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Berlin Christmas Market Attack Suspect Shot Dead By Italian Police


A combo photo shows portraits taken from the arrest warrant for Anis Amri.

Italy’s interior minister said the suspect in the Berlin Christmas market truck attack that killed 12 people was shot dead by Italian police in a suburb of Milan.

Tunisian national Anis Amri was stopped in his car at about 3 a.m. on December 23 by two police officers for a routine identity check, Interior Minister Marco Minniti told a press conference in Rome.

Amri pulled a pistol from his backpack and shot the policeman who had asked for his documents. He was killed as police fired back, Minniti said.

Authorities have conducted all necessary checks and found that "the person killed, without a shadow of a doubt, is Anis Amri, the suspect of the terrorist attack [in Berlin]," Minniti said.

Italian police and forensics experts gather around the body of suspected Berlin truck attacker Anis Amri after he was shot dead in Milan on December 23.
Italian police and forensics experts gather around the body of suspected Berlin truck attacker Anis Amri after he was shot dead in Milan on December 23.

Minniti said the injuries sustained by the police officer who was shot are not life-threatening. He praised the two officers, saying they “have done an extraordinary service to the community."

Amri, 24, became the target of a Europewide manhunt after German authorities said they believed he was the attacker who drove a large truck laden with steel into a Christmas market late on December 19, killing 12 people and injuring 48.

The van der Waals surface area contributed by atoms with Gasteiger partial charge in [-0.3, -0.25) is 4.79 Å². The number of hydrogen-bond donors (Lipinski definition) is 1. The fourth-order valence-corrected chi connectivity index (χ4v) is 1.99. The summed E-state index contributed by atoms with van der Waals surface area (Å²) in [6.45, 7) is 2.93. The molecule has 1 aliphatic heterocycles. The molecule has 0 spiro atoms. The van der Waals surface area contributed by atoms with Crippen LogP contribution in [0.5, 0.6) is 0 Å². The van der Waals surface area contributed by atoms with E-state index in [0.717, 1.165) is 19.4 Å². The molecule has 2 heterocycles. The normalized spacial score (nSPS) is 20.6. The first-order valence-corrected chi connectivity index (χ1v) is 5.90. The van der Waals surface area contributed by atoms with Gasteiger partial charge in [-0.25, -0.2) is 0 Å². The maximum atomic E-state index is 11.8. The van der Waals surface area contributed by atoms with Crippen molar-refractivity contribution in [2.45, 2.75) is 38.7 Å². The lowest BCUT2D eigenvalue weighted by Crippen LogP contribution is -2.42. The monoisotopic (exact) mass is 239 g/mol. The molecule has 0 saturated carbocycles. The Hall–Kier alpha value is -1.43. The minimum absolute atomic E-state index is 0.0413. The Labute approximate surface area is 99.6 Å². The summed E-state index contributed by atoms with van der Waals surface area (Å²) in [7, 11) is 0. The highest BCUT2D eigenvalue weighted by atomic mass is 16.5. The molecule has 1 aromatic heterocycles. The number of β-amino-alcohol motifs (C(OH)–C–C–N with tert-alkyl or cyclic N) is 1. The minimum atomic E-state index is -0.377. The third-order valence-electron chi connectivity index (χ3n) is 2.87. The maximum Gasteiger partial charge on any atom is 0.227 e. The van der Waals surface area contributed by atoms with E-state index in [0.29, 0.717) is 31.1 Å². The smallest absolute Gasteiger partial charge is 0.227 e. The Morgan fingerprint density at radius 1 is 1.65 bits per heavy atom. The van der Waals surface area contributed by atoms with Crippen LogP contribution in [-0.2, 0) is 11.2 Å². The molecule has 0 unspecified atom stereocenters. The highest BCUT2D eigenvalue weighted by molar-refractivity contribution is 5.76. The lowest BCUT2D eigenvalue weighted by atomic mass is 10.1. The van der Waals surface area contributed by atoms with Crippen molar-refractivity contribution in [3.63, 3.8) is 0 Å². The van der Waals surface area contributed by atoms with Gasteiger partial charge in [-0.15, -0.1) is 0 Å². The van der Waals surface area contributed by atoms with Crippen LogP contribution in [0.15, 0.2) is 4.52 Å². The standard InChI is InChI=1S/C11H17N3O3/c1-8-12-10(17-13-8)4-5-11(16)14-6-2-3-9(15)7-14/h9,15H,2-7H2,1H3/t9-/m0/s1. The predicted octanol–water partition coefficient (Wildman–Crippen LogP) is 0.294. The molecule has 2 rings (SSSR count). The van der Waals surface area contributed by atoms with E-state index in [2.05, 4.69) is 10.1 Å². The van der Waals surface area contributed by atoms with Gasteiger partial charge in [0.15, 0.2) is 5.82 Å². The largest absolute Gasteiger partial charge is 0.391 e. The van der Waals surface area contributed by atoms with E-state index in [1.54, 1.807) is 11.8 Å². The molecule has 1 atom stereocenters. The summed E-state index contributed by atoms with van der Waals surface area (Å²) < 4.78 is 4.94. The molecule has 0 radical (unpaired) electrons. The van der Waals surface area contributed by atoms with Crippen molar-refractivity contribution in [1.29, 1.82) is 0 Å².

The extremist group Islamic State said on December 20 that it had inspired the attack, calling the assailant "a soldier of the Islamic State" who acted "in response to calls to target nationals of the coalition countries."

The same IS-affiliated news agency that issued that announcement said on December 23 that the perpetrator of the Berlin attack carried out a new attack against an Italian police patrol in Milan and was killed in a shootout.

Italian Prime Minister Paolo Gentiloni said he personally told German Chancellor Angela Merkel that Amri was killed in Milan.

The attack, and indications that Amri had at one point been on German police’s radar, has stoked anger toward Merkel and her government’s policies toward migrants.

The right-wing political party known as AfD, whose popularity has surged amid growing dissatisfication toward migration policies, lambasted Merkel earlier this week .

Merkel, meanwhile, ordered an investigation into the fact that German authorities had tracked Amri for months on suspicion of planning an attack.

"We can be relieved at the end of this week that one acute danger has been ended," she said in Berlin. "But the danger of terrorism as a whole remains, as it has for many years -- we all know that."

German Chief Federal Prosecutor Peter Frank said investigators are trying to determine whether Amri had help from a network of supporters in planning the attack and then fleeing to Italy.

Authorities in Milan were able to identify Amri with help from fingerprints provided by German authorities, Frank said.

German Interior Minister Thomas de Maiziere said that Amri’s death does not reduce the extremist threat to Germany. The threat "remains high" in Germany and security won't be scaled down, he said.

According to the German news agency dpa, Amri arrived in Italy in February 2011 among thousands of migrants from Tunisia who crossed the Mediterranean in the wake of the Arab Spring upheaval.

On October 23, 2011, he was arrested on suspicion of arson, assault, intimidation, and embezzlement, and was later sentenced to four years in prison.

Amri was released from prison in May 2015 and two months later entered Germany. Amri’s application for asylum was reportedly rejected by Germany.

With reporting by dpa, AP, AFP, and Reuters
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